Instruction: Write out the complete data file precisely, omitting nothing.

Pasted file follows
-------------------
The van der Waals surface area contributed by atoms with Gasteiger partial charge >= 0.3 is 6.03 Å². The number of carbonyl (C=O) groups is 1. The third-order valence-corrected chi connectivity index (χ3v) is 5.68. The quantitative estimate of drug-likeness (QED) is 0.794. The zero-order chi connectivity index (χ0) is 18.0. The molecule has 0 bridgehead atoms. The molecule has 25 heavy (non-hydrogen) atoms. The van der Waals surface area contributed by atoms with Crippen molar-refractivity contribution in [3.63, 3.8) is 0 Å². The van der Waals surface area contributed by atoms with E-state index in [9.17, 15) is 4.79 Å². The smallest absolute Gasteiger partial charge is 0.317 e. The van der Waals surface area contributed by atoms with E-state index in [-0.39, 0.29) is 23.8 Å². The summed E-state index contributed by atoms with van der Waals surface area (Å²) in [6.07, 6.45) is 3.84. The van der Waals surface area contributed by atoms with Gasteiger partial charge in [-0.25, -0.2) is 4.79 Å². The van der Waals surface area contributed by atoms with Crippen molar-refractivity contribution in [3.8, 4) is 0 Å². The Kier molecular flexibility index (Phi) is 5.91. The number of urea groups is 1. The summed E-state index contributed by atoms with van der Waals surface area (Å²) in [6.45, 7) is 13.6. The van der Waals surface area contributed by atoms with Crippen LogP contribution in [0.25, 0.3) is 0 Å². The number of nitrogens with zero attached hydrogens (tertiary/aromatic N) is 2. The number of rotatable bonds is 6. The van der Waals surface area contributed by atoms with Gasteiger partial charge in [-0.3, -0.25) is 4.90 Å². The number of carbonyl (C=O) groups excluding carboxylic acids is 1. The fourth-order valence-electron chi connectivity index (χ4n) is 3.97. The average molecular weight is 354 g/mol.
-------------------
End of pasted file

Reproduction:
The van der Waals surface area contributed by atoms with Gasteiger partial charge >= 0.3 is 6.03 Å². The number of carbonyl (C=O) groups is 1. The third-order valence-corrected chi connectivity index (χ3v) is 5.68. The quantitative estimate of drug-likeness (QED) is 0.794. The zero-order chi connectivity index (χ0) is 18.0. The molecule has 0 bridgehead atoms. The molecule has 25 heavy (non-hydrogen) atoms. The van der Waals surface area contributed by atoms with Crippen molar-refractivity contribution in [3.63, 3.8) is 0 Å². The van der Waals surface area contributed by atoms with E-state index in [9.17, 15) is 4.79 Å². The smallest absolute Gasteiger partial charge is 0.317 e. The van der Waals surface area contributed by atoms with E-state index in [-0.39, 0.29) is 23.8 Å². The summed E-state index contributed by atoms with van der Waals surface area (Å²) in [6.07, 6.45) is 3.84. The van der Waals surface area contributed by atoms with Gasteiger partial charge in [-0.25, -0.2) is 4.79 Å². The van der Waals surface area contributed by atoms with Crippen molar-refractivity contribution in [3.8, 4) is 0 Å². The Kier molecular flexibility index (Phi) is 5.91. The number of urea groups is 1. The summed E-state index contributed by atoms with van der Waals surface area (Å²) in [6.45, 7) is 13.6. The van der Waals surface area contributed by atoms with Crippen LogP contribution in [0.25, 0.3) is 0 Å². The number of nitrogens with zero attached hydrogens (tertiary/aromatic N) is 2. The number of rotatable bonds is 6. The van der Waals surface area contributed by atoms with Gasteiger partial charge in [-0.3, -0.25) is 4.90 Å². The number of carbonyl (C=O) groups excluding carboxylic acids is 1. The fourth-order valence-electron chi connectivity index (χ4n) is 3.97. The average molecular weight is 354 g/mol.